Remember a long, long time ago when the Mariners appeared to be in shambles, fans were girding for an uprising, and jobs seemed to be on the line — on the field, and in the dugout and front office?

Yeah, that was way back on April 24 — a full three weeks ago.

It's amazing how time flies — and bad memories evaporate — when a team starts winning. Back then, the M's had just finished a dreadful trip to Texas, dropping three straight to the Rangers and, most damaging, two out of three (for the second time in barely a week) to the Astros.

The season, it seemed, was already shot. Recrimination dominated the conversation. All the optimism of spring training seemed foolish, in retrospect.

Now all is sunshine and roses for the Mariners, who did nothing but win series, and hearts, after their 8-15 nadir.

The new issue now is whether or not all this is sustainable. Suddenly, gloom has been replaced by giddiness — at least after they took two out of three in the Bronx.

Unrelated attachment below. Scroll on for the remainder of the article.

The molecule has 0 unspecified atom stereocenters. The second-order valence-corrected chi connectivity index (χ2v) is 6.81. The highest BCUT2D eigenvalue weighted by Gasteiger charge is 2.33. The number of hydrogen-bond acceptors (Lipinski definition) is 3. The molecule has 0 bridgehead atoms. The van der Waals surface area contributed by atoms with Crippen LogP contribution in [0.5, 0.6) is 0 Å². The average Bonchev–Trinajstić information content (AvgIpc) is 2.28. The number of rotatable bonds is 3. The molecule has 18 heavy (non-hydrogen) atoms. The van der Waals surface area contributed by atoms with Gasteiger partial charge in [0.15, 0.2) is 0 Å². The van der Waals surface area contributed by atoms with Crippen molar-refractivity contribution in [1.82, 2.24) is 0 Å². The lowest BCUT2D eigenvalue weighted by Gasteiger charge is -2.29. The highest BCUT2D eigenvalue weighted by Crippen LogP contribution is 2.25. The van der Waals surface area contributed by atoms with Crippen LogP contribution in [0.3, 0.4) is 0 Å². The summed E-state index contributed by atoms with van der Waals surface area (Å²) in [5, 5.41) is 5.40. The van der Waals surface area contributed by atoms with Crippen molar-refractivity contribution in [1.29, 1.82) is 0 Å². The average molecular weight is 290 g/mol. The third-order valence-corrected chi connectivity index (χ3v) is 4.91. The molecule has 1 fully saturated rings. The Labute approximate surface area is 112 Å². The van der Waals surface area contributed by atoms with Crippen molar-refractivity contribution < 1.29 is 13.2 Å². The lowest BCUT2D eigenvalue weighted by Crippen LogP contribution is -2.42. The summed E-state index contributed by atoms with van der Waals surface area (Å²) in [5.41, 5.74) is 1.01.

Thursday, the Mariners held on for a tense 3-2 victory over the Yankees that pulled them past the A's into second place in the AL West. Friday, ESPN's Jim Bowden wrote an article headlined, "Mariners are going to contend all summer."

Such a sentiment in mid-May is probably just as premature as the pessimism of late April. But certainly there is now a road map to respectability that provides some hope of sustainability, particularly with the potential for reinforcements in the second half, via the minor leagues and the trade market.

Poring over the statistics, there is little mystery to the Mariners' revival. They hit much better, and they pitched much better. In the first 23 games of the season, which yielded that horrifying 8-15 record, the M's scored 3.2 runs per game, and gave up 4.8 runs per game. In the next 18, through the Yankees series, they scored 4.4 runs per game, and gave up 2.9 runs per game.

When you add more than a run per game to your offense, and take away nearly two runs per game from the opposition, victories tend to happen. And the Mariners went 12-6 — a .667 winning percentage.

Looking more closely, the Mariners had a .228 batting average, .292 on-base percentage and .363 slugging percentage over the first 23 games, for an OPS of .655 — 10 points below their final tally for last season, when Seattle ranked last in the American League. So much for the new and improved offense.

But in the more recent 18-game stretch, they've begun to hit the way they hoped for when adding the likes of Michael Morse, Kendrys Morales, Raul Ibanez and Jason Bay during the winter: a .256 average, .336 on-base percentage, .421 slugging and .757 OPS.